Natural-Born Collaborator

By Johnny Holden
October 31, 2023

Heidi Schmalbach is Program Director for Planet Texas 2050, one of UT Austin’s Grand Challenges that brings together a diverse mix of faculty expertise to find community-based solutions to adapting to our ever changing climate and growing population.

Heidi Schmalbach


Beginning her career in August of 2021 at UT Austin, Schmalbach’s family moved back to Austin in the summer of 2020 after living in New Orleans for eight years where she was executive director of the New Orleans Arts Council. It is no surprise, therefore, that PT2050 has recruited several arts and humanities-based faculty as central collaborators to team up with scientists and engineers in their quest, not to be harbingers of climate doom, but rather facilitators for communities affected by extreme weather events who need help and fresh ideas in order to survive as Texas experiences increased extreme climate events.

We sat down with Schmalbach to discuss her passion for creating workable collaborations between distinct disciplines, her love of the arts, including one of the world’s most thought provoking cartoon series’, Peppa Pig.

Why did you choose to work at UT/OVPR?

I was excited by the program director role because I came from an interdisciplinary doctoral program and know how challenging (but absolutely critical) inter/transdisciplinary collaboration is, particularly in applied research that is attempting to directly address pressing societal issues (climate resilience, in our case). I’m also a two-time UT graduate so it’s been fun for me to come back to my alma mater.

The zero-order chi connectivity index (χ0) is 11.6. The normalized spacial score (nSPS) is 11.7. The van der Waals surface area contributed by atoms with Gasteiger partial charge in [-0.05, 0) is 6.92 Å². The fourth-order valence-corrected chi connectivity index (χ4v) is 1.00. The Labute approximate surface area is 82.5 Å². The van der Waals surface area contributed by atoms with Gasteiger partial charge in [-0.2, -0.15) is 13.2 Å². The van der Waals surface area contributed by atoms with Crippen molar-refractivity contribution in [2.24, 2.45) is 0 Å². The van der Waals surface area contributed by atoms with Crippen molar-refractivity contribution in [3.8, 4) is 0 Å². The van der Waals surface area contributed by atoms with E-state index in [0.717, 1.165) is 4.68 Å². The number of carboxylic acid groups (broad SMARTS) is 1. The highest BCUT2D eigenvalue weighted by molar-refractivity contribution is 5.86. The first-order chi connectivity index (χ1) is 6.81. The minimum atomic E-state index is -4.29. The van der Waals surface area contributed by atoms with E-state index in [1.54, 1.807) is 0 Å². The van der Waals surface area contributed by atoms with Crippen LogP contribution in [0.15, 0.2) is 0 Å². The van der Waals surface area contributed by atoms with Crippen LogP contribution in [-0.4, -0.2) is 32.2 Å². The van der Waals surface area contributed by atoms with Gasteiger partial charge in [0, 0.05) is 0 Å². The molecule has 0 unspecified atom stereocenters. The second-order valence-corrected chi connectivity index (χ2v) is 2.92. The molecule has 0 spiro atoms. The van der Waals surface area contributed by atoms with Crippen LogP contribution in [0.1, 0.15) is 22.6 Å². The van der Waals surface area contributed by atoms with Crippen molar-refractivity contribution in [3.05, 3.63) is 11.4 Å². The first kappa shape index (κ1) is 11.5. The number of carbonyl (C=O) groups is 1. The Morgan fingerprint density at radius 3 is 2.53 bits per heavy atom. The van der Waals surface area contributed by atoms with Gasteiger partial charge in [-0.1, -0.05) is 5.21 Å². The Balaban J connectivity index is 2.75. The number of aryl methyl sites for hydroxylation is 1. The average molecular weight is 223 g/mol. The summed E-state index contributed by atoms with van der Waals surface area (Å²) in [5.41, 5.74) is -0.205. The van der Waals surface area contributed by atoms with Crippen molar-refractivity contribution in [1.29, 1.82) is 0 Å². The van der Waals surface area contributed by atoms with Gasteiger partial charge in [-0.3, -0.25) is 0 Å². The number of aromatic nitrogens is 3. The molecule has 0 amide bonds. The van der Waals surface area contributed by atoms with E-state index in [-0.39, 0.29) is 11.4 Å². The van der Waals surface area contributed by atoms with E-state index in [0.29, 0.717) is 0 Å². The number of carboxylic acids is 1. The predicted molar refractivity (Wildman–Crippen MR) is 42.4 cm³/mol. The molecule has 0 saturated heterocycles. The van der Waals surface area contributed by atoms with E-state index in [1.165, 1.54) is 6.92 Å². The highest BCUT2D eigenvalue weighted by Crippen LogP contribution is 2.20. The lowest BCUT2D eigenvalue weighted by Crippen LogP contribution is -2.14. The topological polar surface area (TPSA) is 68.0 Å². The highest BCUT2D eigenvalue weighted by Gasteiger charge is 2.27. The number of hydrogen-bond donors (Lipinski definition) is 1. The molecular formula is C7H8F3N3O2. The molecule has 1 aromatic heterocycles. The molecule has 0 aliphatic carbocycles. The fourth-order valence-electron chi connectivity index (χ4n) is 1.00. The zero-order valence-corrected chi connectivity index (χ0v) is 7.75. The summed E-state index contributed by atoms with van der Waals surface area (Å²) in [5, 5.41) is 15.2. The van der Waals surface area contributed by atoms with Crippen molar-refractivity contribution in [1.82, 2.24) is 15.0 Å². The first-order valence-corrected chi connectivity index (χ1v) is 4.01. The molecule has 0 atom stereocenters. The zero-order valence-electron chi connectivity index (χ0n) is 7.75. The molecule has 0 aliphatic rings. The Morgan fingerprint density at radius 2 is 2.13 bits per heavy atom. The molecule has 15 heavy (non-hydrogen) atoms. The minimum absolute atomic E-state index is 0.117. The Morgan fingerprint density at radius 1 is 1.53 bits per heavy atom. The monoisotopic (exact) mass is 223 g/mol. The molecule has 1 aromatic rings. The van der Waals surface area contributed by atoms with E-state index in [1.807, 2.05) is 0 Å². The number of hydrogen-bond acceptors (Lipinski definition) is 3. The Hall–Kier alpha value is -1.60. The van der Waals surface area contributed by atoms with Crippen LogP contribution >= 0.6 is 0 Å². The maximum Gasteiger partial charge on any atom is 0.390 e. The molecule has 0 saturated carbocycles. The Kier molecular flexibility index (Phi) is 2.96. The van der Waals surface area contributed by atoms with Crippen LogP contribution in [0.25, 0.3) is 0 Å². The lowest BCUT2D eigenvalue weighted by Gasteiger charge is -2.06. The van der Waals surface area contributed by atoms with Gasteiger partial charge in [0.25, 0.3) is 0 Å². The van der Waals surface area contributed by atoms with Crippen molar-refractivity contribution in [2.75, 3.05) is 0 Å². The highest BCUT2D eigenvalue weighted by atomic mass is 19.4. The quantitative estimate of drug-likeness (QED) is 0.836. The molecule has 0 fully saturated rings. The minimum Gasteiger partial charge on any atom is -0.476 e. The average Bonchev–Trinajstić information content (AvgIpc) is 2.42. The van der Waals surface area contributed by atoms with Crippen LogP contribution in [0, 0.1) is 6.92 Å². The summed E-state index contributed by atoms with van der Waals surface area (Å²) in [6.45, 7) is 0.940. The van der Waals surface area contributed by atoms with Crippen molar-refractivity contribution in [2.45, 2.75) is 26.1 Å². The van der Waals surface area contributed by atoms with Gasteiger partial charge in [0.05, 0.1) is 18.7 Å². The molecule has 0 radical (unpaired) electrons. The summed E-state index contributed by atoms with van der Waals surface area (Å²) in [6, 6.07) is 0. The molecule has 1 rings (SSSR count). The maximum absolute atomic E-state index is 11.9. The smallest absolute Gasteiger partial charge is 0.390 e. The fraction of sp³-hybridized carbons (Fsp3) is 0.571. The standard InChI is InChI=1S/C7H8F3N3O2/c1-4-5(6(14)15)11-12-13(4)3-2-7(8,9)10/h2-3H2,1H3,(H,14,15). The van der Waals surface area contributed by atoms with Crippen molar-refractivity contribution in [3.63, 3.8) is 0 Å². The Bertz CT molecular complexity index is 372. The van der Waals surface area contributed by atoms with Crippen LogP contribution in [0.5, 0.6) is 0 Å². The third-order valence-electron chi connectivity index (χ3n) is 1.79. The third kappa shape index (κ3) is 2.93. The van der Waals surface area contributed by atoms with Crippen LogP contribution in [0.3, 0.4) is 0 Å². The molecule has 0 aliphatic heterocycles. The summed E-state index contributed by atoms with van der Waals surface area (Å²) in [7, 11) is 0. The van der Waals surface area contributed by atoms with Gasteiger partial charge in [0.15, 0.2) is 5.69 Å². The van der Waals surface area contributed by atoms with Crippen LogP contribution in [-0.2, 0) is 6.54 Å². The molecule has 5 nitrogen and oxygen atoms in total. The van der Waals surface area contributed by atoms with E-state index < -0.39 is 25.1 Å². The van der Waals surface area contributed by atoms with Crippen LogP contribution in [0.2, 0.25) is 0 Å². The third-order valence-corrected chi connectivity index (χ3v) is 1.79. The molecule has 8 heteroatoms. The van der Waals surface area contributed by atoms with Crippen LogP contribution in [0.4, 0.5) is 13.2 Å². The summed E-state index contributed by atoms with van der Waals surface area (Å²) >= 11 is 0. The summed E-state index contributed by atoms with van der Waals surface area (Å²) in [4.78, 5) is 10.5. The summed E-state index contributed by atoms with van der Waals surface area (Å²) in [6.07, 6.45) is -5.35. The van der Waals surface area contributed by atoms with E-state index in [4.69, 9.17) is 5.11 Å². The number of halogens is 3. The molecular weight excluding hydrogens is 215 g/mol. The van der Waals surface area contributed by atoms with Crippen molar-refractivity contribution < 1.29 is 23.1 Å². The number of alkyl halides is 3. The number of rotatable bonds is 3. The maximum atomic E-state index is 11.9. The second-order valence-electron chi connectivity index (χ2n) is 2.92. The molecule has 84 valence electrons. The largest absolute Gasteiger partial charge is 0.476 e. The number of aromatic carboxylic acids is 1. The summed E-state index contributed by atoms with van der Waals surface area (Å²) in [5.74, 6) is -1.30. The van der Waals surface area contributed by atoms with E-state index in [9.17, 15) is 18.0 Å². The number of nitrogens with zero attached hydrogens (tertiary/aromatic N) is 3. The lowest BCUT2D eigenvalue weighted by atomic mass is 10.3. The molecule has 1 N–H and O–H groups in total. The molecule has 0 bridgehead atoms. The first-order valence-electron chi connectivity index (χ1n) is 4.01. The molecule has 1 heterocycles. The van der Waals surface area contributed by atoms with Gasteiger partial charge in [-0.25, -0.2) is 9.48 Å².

Where did you grow up? Where did you live before this?

I was born in Western Massachusetts and lived in New York and Minneapolis before moving to Texas (San Antonio) in 7th grade. I moved to Austin in 2002 to attend UT. I’ve also lived in West Virginia, Kentucky, and most recently New Orleans. Despite all that has changed over 2+ decades, returning to Austin always feels like coming home and I don’t have any plans to leave again.

What’s your favorite thing about your job?

The interdisciplinary nature of Planet Texas 2050 means that I am regularly exposed to subjects I know very little about, which keeps things interesting and challenging. I really enjoy facilitating collaborations, especially between artists/humanists and scientists of all kinds, as well as fostering relationships with partners outside of UT. I like being on campus—I really appreciate the energy of young people. In spite of the massive collective challenges we face, our campus feels like a hopeful environment and that is something I really value.

What do you like to do for fun?

I have a four-year-old, so most of my time outside of work is spent hanging out with her and my partner. We like to swim, explore the hill country, watch Peppa Pig and Bluey, and visit with friends. If I get some time alone, I like to practice yoga (I’ve also been a yoga teacher since 2012) and pretend I’m an interior designer.